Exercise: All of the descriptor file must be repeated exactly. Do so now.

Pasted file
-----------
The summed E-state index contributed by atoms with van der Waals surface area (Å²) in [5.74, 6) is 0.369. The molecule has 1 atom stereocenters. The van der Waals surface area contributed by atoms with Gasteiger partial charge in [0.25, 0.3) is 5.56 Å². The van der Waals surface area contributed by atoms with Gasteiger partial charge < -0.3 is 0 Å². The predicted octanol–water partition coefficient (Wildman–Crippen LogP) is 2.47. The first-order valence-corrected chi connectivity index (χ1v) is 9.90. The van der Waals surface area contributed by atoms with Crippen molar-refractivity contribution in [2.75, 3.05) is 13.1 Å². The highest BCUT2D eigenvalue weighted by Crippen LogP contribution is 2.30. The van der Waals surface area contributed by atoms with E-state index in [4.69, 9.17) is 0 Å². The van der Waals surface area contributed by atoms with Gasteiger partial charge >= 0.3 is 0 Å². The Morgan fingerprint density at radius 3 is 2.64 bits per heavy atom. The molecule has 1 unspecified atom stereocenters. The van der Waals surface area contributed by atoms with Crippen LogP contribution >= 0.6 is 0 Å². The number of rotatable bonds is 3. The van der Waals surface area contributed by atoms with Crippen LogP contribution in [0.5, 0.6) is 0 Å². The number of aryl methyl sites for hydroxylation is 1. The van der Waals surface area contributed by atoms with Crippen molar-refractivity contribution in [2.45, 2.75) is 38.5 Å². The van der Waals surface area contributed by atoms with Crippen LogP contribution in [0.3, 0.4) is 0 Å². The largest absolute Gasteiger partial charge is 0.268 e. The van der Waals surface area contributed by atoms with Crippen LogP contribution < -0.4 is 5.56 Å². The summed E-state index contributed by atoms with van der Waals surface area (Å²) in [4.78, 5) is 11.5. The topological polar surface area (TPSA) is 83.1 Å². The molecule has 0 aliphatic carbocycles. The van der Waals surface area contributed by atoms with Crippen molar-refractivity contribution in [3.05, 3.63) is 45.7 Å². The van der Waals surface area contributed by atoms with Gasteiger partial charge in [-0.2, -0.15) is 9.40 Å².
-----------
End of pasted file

The summed E-state index contributed by atoms with van der Waals surface area (Å²) in [5.74, 6) is 0.369. The molecule has 1 atom stereocenters. The van der Waals surface area contributed by atoms with Gasteiger partial charge in [0.25, 0.3) is 5.56 Å². The van der Waals surface area contributed by atoms with Gasteiger partial charge < -0.3 is 0 Å². The predicted octanol–water partition coefficient (Wildman–Crippen LogP) is 2.47. The first-order valence-corrected chi connectivity index (χ1v) is 9.90. The van der Waals surface area contributed by atoms with Crippen molar-refractivity contribution in [2.75, 3.05) is 13.1 Å². The highest BCUT2D eigenvalue weighted by Crippen LogP contribution is 2.30. The van der Waals surface area contributed by atoms with E-state index in [4.69, 9.17) is 0 Å². The van der Waals surface area contributed by atoms with Gasteiger partial charge >= 0.3 is 0 Å². The Morgan fingerprint density at radius 3 is 2.64 bits per heavy atom. The molecule has 1 unspecified atom stereocenters. The van der Waals surface area contributed by atoms with Crippen LogP contribution >= 0.6 is 0 Å². The number of rotatable bonds is 3. The van der Waals surface area contributed by atoms with Crippen LogP contribution in [0.5, 0.6) is 0 Å². The number of aryl methyl sites for hydroxylation is 1. The van der Waals surface area contributed by atoms with Crippen molar-refractivity contribution in [2.45, 2.75) is 38.5 Å². The van der Waals surface area contributed by atoms with Crippen LogP contribution in [0.3, 0.4) is 0 Å². The largest absolute Gasteiger partial charge is 0.268 e. The van der Waals surface area contributed by atoms with Crippen LogP contribution < -0.4 is 5.56 Å². The summed E-state index contributed by atoms with van der Waals surface area (Å²) in [4.78, 5) is 11.5. The topological polar surface area (TPSA) is 83.1 Å². The molecule has 0 aliphatic carbocycles. The van der Waals surface area contributed by atoms with Crippen molar-refractivity contribution in [3.05, 3.63) is 45.7 Å². The van der Waals surface area contributed by atoms with Gasteiger partial charge in [-0.2, -0.15) is 9.40 Å².